A number of leading environmental groups including Rainforest Action Network, Center for Environmental Health, and Friends of the Earth filed a formal complaint to the Federal Trade Commission this week, asserting that the “EcoAd” program recently launched by CBS/EcoMedia violates federal law and the commission’s Green Guides for environmental claims. According to the complaint, EcoAd, which offers advertisers the use of an EcoAd symbol for a fee, “…may deceive viewers, provide CBS with an unfair advantage over its competitors, and create an unfair advantage for companies and products participating in the program.”
In essence the groups are looking to the FTC to ban greenwashing from the airwaves:
According to Jennifer Kaplan of Ecopreneurist, another party to the complaint, “the CBS EcoAd ‘digital green leaf’ is an eco-label that can be easily misinterpreted by consumers. We are concerned that CBS has failed to establish meaningful and verifiable criteria for the label and has a clear conflict of interest regarding who is eligible for the program.” Kaplan wrote a critique of the program back in January in which she called the digital green leaf program, “potentially confusing to consumers.”
Ironically, Kaplan had named Eco-Media’s founder Paul Polizzotto, one of the Top Ecopreneurs of 2008, calling him “a man with a solid and laudable mission.” But that was before CBS bought out the firm. The good news about this program is that proceeds from ad sales (roughly 10%) go towards the funding of environmental projects that are facilitated by credible environmental groups who claim the ability to leverage donations by a factor of ten. EcoMedia also claims that only companies with proven environmental, social, and governance performance will be approved. Sounds good so far.
The problem lies in the unintended consequences. Because, intentionally or not, the “digital leaf” is an eco-label, which leads consumers to believe that the companies sponsoring the ads, are in fact, exemplary, when it comes to environmental responsibility, or at least that they meet some kind of explicit standard. That might not necessarily be the case. In fact, all it really means, Kaplan claims, is that the company takes the one specific green action of purchasing the EcoAd label. And not only do consumers get hurt by this, but so do smaller, green companies that might be exemplary in their behavior but can’t afford to buy a TV ad.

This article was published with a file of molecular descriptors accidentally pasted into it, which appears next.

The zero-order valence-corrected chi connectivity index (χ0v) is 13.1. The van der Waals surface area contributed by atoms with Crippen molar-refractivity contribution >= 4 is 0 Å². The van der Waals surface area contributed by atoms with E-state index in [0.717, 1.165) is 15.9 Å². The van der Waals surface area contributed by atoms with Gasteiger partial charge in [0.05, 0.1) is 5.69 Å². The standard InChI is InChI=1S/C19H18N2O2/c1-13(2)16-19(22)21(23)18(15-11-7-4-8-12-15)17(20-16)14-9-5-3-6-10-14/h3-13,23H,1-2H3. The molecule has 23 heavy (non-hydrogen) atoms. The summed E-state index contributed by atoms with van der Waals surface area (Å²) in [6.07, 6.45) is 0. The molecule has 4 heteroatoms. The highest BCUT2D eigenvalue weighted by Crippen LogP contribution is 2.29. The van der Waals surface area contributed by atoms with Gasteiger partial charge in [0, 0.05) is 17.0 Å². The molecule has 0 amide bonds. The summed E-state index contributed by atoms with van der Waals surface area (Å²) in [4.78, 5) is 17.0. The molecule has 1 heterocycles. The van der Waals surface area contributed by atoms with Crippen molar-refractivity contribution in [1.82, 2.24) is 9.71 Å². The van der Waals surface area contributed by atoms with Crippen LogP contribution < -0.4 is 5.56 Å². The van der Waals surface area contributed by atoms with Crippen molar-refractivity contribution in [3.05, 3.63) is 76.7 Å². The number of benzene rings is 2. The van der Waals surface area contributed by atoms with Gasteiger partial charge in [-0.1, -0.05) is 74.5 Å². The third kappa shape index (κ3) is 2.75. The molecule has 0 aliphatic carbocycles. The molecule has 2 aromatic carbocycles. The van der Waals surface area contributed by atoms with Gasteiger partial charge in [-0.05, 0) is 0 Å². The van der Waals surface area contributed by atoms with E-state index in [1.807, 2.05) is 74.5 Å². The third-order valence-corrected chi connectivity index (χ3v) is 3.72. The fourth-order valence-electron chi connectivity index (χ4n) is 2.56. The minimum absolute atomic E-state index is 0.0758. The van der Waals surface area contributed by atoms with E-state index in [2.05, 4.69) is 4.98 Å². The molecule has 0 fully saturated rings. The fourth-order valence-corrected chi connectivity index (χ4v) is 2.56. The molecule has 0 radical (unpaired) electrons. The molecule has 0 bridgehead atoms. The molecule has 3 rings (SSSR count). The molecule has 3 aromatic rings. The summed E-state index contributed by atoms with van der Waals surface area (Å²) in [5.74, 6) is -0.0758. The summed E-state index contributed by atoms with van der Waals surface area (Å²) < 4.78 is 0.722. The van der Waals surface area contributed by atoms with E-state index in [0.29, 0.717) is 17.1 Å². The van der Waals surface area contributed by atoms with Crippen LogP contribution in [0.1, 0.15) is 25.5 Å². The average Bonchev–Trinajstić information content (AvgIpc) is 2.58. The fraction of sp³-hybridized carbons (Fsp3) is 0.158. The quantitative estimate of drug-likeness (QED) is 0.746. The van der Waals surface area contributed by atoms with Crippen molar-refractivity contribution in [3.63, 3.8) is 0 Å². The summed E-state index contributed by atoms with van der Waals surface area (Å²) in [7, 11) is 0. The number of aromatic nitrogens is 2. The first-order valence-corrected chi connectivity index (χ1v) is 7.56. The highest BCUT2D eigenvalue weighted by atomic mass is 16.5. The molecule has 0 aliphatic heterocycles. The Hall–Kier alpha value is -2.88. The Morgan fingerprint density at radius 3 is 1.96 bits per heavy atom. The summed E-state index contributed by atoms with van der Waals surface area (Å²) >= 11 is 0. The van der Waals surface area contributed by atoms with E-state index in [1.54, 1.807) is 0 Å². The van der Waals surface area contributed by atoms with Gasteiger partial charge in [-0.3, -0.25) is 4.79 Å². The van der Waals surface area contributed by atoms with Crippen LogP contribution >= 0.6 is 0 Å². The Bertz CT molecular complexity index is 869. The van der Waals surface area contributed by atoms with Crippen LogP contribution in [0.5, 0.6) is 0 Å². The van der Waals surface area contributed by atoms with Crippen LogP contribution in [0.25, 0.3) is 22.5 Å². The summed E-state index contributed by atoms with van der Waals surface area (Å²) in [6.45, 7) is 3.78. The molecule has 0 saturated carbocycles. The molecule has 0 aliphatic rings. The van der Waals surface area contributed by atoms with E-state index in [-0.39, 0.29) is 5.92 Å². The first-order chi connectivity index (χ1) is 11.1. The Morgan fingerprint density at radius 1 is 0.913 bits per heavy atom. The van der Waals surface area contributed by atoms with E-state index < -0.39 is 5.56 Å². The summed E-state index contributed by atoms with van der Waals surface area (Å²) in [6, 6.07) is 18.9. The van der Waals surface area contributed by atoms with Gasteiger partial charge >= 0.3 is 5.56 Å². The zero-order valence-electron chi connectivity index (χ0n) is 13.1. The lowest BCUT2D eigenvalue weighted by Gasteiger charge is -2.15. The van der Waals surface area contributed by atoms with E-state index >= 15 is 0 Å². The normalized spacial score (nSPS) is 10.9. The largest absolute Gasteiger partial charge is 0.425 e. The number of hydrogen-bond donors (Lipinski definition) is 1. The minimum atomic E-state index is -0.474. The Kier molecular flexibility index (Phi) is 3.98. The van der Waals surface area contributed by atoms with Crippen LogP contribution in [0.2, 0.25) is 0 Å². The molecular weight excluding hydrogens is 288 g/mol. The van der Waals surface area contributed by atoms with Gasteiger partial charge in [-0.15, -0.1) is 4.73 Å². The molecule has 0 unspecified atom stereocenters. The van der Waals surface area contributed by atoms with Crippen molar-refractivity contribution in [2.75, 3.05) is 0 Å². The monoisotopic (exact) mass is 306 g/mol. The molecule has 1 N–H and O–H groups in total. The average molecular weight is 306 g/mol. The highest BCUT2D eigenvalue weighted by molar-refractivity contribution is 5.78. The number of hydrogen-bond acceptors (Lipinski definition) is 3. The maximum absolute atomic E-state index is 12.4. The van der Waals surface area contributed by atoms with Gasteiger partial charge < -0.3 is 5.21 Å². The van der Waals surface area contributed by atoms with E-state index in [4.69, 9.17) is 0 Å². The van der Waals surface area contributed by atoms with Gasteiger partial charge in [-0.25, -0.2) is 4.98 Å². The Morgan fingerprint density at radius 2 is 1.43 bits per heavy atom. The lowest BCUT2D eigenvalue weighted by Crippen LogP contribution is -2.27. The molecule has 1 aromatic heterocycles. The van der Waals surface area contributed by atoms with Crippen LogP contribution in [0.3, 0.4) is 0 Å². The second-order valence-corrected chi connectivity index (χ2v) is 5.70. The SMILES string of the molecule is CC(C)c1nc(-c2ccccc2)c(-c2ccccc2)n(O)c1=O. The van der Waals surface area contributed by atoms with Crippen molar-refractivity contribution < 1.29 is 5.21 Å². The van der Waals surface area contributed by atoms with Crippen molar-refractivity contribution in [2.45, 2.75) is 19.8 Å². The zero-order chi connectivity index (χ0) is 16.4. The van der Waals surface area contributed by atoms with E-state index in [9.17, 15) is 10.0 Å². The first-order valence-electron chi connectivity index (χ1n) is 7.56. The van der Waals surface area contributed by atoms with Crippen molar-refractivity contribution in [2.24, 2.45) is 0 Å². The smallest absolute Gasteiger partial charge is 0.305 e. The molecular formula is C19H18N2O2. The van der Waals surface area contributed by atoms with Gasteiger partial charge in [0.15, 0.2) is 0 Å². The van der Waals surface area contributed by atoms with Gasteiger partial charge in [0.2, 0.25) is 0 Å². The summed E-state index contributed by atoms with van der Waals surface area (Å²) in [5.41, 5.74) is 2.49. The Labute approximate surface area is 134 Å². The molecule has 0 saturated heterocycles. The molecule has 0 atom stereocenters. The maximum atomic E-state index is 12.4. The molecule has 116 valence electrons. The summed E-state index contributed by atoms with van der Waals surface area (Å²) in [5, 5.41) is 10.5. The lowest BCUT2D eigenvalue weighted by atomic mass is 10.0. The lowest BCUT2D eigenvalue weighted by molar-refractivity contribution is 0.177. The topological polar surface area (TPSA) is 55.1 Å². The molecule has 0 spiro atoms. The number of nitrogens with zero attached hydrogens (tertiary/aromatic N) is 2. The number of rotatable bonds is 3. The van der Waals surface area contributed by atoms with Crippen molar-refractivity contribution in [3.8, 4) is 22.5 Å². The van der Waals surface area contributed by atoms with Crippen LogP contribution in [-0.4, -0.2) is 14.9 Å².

For example, featured “launch partners” back in January included PG&E which has a long track record of environmentally detrimental practices including one recent episode where a Senior Director was caught spying on a group that was organizing a protest against smart meters. Also on the list of partners was GM’s Chevrolet division which, the new Chevy Volt notwithstanding, has a history of fighting state vehicle emission standards, promoting climate change denial, and a long track record of anti-environmental funding and lobbying.
CBS calls the green leaf symbol that appears at the bottom of each ad, a “green stamp of approval” available for use on its network, local television, radio, outdoor and online outlets. The network claims that the ads are a “sustainable media” effort, since a percentage of the revenue CBS brings in from EcoAds will be donated to local environmental projects. In promoting the ad campaign, CBS says the sponsors’ participation sends, “…a powerful message to viewers that the brand is committed to both the environment and the communities they serve.”
The plaintiffs are concerned that “CBS has failed to establish meaningful and verifiable criteria for the label and has a clear conflict of interest regarding who is eligible for the program.” Kaplan goes on to say, “Eco-labels that can be bought for the price of a TV ad threaten to further erode consumer confidence and diminish the value of legitimate environmental practices.”
“An Eco-label that promises advertisers a green image while telling them they don’t need to do anything to earn that image is the very definition of greenwashing,” said Michael Green, Executive Director of Center for Environmental Health.
In their letter, the groups asked FTC to investigate and warn CBS/EcoMedia about their non-compliance with the FTC Act and the FTC Green Guides, and to require revisions to the EcoAd program, including,
- The addition of disclaimers accompanying any use of the EcoAd symbol by advertisers, to clearly and prominently alert viewers that the symbol does not specify any positive environmental attributes of companies or products advertised;
- Development of criteria for evaluating advertisers and products for participation in the EcoAd program, including publication, public comment, and revisions based on comments; and
- Oversight by an independent, third-party auditor that can verify whether companies or products seeking to use the EcoAd symbol meet the criteria.
RP Siegel is the co-author of the eco-thriller Vapor Trails, the first in a series covering the human side of various sustainability issues including energy, food, and water. Like airplanes, we all leave behind a vapor trail. And though we can easily see others’, we rarely see our own.
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